Monday, October 1, 2012

It Makes You Stronger

I'm feeling quite empowered today.  There have been some cool things happening and some things that have made me really sit back and take stock of all the things that I have to be thankful for.  I got "accepted" as a writer for a sort of "reader's digest", if you will, blog style.  My first post is due to appear this Friday, so I'll set you all up with the link when it goes live.  So excited about that opportunity!  I'll be writing 5-6 times a month for Embrace Your Life.  I feel like right now in my life, maybe more than ever, I really embody that title.  So I applied on a whim and was accepted!  Woohoo!

I'm also overwhelmingly proud of a certain woman in my life.  You've heard me talk about her before, but maybe not enough considering what has gone on with her in the 9 weeks that Jonathan and I have been here in Freeport.  Bernice Womack should get a medal for her courage and tenacity in fighting cancer.  And believe you me, it is a fight tooth and nail.  None of this pansy stuff!  For those of you who don't know, Bernice is my mother-in-law.  For those of you who do know Bernice, none of this is new to you.  You know what she's been through, you know her story (on some level), and maybe you've even been helping her fight this fight in the past few months.  Maybe you've been a partner in battle!  But whether you do or you don't know her, I still feel like some of her story should be shared.  If for no other reason that for me to remind myself how lucky I am (how luck we all are!) that she's a part of my life!  So without further ado, the story of the Tiger Earning Her Stripes:

Not too long before I met Jonathan, his family had been through the ringer.  I mean really difficult losses, devastating road blocks, you name it, they'd walked it.  Not the least of which included Bernice being diagnosed with breast cancer, enduring surgery, and weathering chemotherapy and all that entails.  Of course, the first time I met her (which was VERY soon after my first date with Jonathan), I would not have believed you if you'd told me she was a cancer survivor.  You see, Bernice has always been this sort of "silent soldier".  She's a quiet and gentle spirit who is always so concerned with other people.  I'm sure if I'd gawked and said "You survived CANCER?!" she would have said "Yeah, well.  No big deal.  But, Rachel, how are YOU doing?". 

About 2 years ago, Jonathan decided (after much thought and prayer) that he was being called into the medical field.  So he answered the call heartily and began taking classes immediately.  It was a long road of school and applications.  Money woes, selling a home, dealing with student loans, etc.  But he got accepted in his first year of applying (which is HUGE mind you), and he accepted an offer from Ross University which brought us here to the Caribbean.  We were so excited!  But the excitement was quickly stifled by countless and seemingly endless curve balls and difficulties concerning our attempts to leave the country and get here.  All of those curve balls culminated in the event which will forever change our lives as a family and will inevitably have a hand in defining all of us.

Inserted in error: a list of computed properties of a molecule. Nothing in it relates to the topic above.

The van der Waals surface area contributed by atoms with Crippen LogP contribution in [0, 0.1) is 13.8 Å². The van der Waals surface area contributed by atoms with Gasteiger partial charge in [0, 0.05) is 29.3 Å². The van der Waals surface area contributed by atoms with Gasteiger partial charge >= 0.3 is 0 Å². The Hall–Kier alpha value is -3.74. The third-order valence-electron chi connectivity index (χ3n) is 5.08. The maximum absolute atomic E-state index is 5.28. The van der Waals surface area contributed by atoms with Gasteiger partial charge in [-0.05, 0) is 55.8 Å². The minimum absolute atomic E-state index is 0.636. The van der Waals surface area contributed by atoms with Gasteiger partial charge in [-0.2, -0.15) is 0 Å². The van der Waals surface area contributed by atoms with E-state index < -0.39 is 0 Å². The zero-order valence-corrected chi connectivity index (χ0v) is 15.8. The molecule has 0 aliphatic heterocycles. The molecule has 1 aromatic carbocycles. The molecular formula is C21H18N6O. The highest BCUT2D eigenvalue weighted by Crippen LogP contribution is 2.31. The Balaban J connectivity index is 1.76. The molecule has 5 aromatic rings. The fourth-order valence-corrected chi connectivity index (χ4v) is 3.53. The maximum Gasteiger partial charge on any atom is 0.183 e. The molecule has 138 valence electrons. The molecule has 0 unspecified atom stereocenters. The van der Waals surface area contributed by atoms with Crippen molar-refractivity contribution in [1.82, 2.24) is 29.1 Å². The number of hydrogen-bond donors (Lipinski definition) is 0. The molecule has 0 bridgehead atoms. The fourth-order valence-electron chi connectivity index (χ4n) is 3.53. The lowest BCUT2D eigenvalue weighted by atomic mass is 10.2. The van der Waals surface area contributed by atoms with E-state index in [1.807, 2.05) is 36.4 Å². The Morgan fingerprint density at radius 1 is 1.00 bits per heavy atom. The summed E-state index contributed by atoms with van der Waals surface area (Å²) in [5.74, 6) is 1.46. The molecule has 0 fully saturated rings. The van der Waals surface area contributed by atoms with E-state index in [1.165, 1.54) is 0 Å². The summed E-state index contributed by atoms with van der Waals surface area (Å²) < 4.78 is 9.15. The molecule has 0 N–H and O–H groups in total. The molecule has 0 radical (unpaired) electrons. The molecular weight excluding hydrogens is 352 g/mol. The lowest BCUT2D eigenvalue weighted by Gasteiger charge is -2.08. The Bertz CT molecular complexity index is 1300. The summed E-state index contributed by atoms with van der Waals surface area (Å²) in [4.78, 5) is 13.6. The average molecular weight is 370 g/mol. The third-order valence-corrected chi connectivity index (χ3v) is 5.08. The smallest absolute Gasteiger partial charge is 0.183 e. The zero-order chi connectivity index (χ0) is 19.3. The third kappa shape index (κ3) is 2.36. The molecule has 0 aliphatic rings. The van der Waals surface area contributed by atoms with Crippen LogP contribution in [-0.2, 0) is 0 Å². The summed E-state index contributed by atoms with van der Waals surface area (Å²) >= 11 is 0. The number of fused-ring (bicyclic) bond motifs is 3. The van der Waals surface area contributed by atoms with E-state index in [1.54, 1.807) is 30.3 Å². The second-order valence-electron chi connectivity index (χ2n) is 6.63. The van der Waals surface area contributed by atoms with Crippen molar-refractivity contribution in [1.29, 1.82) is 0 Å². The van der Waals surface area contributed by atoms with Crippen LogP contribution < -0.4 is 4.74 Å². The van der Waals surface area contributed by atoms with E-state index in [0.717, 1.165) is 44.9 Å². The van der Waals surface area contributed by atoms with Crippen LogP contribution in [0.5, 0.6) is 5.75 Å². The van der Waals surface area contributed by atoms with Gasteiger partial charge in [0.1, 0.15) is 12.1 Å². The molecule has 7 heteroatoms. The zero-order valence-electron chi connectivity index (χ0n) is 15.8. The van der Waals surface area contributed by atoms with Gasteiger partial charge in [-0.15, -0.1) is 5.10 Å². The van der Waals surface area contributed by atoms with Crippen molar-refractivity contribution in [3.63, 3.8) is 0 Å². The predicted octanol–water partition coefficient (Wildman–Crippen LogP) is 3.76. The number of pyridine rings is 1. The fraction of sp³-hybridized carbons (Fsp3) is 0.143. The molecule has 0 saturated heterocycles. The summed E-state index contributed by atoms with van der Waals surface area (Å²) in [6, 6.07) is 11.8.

The Womack family (me, Jonathan, Bernice, Charlie, Jonathan's brother Patrick, and his wife Nicole) had just returned from a 2 week long family vacation where we trekked through Kansas, the Oklahoma panhandle, and Colorado.  It was an awesome trip.  Just beautiful!  During the trip, Bernice starting having some stomach issues.  Minor, she thought.  But beginning months before this trip, we had all noticed a significant change of pace in Bernice.  Her usual bubbly self, she had become quiet and sometimes withdrawn.  Her usual active self, she had become slower to move around and was experiencing minor aches and pains that we all associated with just a general "slowing down".  As if 57 was the appropriate time for her to be slowing down!  She had begun experiencing a chronic hip pain which doctors had just associated with a sciatic nerve issue that was coming up from an injury she'd sustained many years ago. We just never saw this coming...

A day or so after returning to OKC, Jonathan and I had to flit down to Houston to "tie up loose ends" with the sale of our home and moving out.  On the day we were to be heading back to Oklahoma, Bernice called and said she was headed to the gastroenterologist to get some things checked out.  She "just didn't feel right".  Right about the time we hit I-45 headed north to OKC, Charlie called to tell us that the GI doc had sent her for a CT scan, and the scan showed what looked like a mass on her left ovary.  The doctor also informed us that due to some inflammation (probably in regards to this "mystery mass"), her abdomen had become filled with fluid and they were going to have to drain it off. When he said this, I immediately remembered a few days before watching Bernice from across the room one afternoon and thinking "Gosh, her belly looks so full.  That's strange.  Maybe I've just never noticed it before...  She doesn't seem to be bothered by it...".